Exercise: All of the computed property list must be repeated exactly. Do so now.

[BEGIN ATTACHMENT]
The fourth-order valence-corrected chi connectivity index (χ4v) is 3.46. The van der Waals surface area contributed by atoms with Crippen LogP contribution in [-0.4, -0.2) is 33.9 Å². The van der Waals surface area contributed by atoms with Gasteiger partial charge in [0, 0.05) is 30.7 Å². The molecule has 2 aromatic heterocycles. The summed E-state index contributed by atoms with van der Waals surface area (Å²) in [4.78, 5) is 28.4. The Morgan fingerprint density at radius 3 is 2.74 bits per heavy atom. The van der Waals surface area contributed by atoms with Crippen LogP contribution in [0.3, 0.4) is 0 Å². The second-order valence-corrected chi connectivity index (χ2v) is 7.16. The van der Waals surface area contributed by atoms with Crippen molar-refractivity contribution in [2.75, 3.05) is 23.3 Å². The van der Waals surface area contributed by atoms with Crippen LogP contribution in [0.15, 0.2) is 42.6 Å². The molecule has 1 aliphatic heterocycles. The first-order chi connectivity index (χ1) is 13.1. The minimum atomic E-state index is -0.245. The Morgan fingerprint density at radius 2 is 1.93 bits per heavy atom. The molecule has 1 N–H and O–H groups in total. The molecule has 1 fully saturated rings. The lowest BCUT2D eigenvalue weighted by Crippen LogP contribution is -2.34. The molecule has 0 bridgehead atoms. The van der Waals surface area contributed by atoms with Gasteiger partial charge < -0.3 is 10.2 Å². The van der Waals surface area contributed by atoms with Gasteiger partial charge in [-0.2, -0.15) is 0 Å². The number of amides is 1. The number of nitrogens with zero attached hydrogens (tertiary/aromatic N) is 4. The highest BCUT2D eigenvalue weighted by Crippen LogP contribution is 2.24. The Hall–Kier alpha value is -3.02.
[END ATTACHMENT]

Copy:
The fourth-order valence-corrected chi connectivity index (χ4v) is 3.46. The van der Waals surface area contributed by atoms with Crippen LogP contribution in [-0.4, -0.2) is 33.9 Å². The van der Waals surface area contributed by atoms with Gasteiger partial charge in [0, 0.05) is 30.7 Å². The molecule has 2 aromatic heterocycles. The summed E-state index contributed by atoms with van der Waals surface area (Å²) in [4.78, 5) is 28.4. The Morgan fingerprint density at radius 3 is 2.74 bits per heavy atom. The van der Waals surface area contributed by atoms with Crippen LogP contribution in [0.3, 0.4) is 0 Å². The second-order valence-corrected chi connectivity index (χ2v) is 7.16. The van der Waals surface area contributed by atoms with Crippen molar-refractivity contribution in [2.75, 3.05) is 23.3 Å². The van der Waals surface area contributed by atoms with Crippen LogP contribution in [0.15, 0.2) is 42.6 Å². The molecule has 1 aliphatic heterocycles. The first-order chi connectivity index (χ1) is 13.1. The minimum atomic E-state index is -0.245. The Morgan fingerprint density at radius 2 is 1.93 bits per heavy atom. The molecule has 1 N–H and O–H groups in total. The molecule has 1 fully saturated rings. The lowest BCUT2D eigenvalue weighted by Crippen LogP contribution is -2.34. The molecule has 0 bridgehead atoms. The van der Waals surface area contributed by atoms with Gasteiger partial charge < -0.3 is 10.2 Å². The van der Waals surface area contributed by atoms with Gasteiger partial charge in [-0.2, -0.15) is 0 Å². The number of amides is 1. The number of nitrogens with zero attached hydrogens (tertiary/aromatic N) is 4. The highest BCUT2D eigenvalue weighted by Crippen LogP contribution is 2.24. The Hall–Kier alpha value is -3.02.